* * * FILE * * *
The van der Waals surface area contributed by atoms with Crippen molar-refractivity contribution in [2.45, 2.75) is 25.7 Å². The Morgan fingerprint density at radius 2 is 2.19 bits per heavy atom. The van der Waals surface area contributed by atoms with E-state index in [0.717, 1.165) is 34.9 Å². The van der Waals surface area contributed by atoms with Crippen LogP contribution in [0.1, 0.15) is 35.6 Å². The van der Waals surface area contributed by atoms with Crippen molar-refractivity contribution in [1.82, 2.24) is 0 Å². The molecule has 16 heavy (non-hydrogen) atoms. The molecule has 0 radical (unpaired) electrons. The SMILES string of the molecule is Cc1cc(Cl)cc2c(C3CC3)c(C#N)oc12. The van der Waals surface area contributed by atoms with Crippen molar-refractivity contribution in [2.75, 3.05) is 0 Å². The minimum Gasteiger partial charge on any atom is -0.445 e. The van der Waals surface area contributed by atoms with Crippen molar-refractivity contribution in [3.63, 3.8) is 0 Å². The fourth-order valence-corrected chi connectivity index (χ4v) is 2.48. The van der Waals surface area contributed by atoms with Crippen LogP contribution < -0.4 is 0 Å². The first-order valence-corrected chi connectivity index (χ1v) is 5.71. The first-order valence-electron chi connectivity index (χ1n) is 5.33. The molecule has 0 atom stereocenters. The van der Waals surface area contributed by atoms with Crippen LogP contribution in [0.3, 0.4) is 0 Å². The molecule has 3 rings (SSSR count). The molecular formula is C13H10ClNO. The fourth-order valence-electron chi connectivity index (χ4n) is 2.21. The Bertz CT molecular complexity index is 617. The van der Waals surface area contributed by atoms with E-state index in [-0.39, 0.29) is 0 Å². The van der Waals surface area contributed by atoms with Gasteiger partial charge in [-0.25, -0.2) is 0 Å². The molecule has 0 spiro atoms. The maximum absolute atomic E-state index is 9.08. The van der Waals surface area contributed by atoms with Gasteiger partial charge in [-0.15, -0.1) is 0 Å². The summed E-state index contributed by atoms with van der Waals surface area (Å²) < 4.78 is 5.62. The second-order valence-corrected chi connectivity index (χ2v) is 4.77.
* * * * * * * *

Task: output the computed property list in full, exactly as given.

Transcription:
The van der Waals surface area contributed by atoms with Crippen molar-refractivity contribution in [2.45, 2.75) is 25.7 Å². The Morgan fingerprint density at radius 2 is 2.19 bits per heavy atom. The van der Waals surface area contributed by atoms with E-state index in [0.717, 1.165) is 34.9 Å². The van der Waals surface area contributed by atoms with Crippen LogP contribution in [0.1, 0.15) is 35.6 Å². The van der Waals surface area contributed by atoms with Crippen molar-refractivity contribution in [1.82, 2.24) is 0 Å². The molecule has 16 heavy (non-hydrogen) atoms. The molecule has 0 radical (unpaired) electrons. The SMILES string of the molecule is Cc1cc(Cl)cc2c(C3CC3)c(C#N)oc12. The van der Waals surface area contributed by atoms with Crippen molar-refractivity contribution in [2.75, 3.05) is 0 Å². The minimum Gasteiger partial charge on any atom is -0.445 e. The van der Waals surface area contributed by atoms with Crippen molar-refractivity contribution in [3.63, 3.8) is 0 Å². The fourth-order valence-corrected chi connectivity index (χ4v) is 2.48. The van der Waals surface area contributed by atoms with Crippen LogP contribution < -0.4 is 0 Å². The first-order valence-corrected chi connectivity index (χ1v) is 5.71. The first-order valence-electron chi connectivity index (χ1n) is 5.33. The molecule has 0 atom stereocenters. The van der Waals surface area contributed by atoms with Crippen LogP contribution in [0.3, 0.4) is 0 Å². The molecule has 3 rings (SSSR count). The molecular formula is C13H10ClNO. The fourth-order valence-electron chi connectivity index (χ4n) is 2.21. The Bertz CT molecular complexity index is 617. The van der Waals surface area contributed by atoms with E-state index in [-0.39, 0.29) is 0 Å². The van der Waals surface area contributed by atoms with Gasteiger partial charge in [-0.25, -0.2) is 0 Å². The molecule has 0 spiro atoms. The maximum absolute atomic E-state index is 9.08. The van der Waals surface area contributed by atoms with Gasteiger partial charge in [-0.15, -0.1) is 0 Å². The summed E-state index contributed by atoms with van der Waals surface area (Å²) < 4.78 is 5.62. The second-order valence-corrected chi connectivity index (χ2v) is 4.77.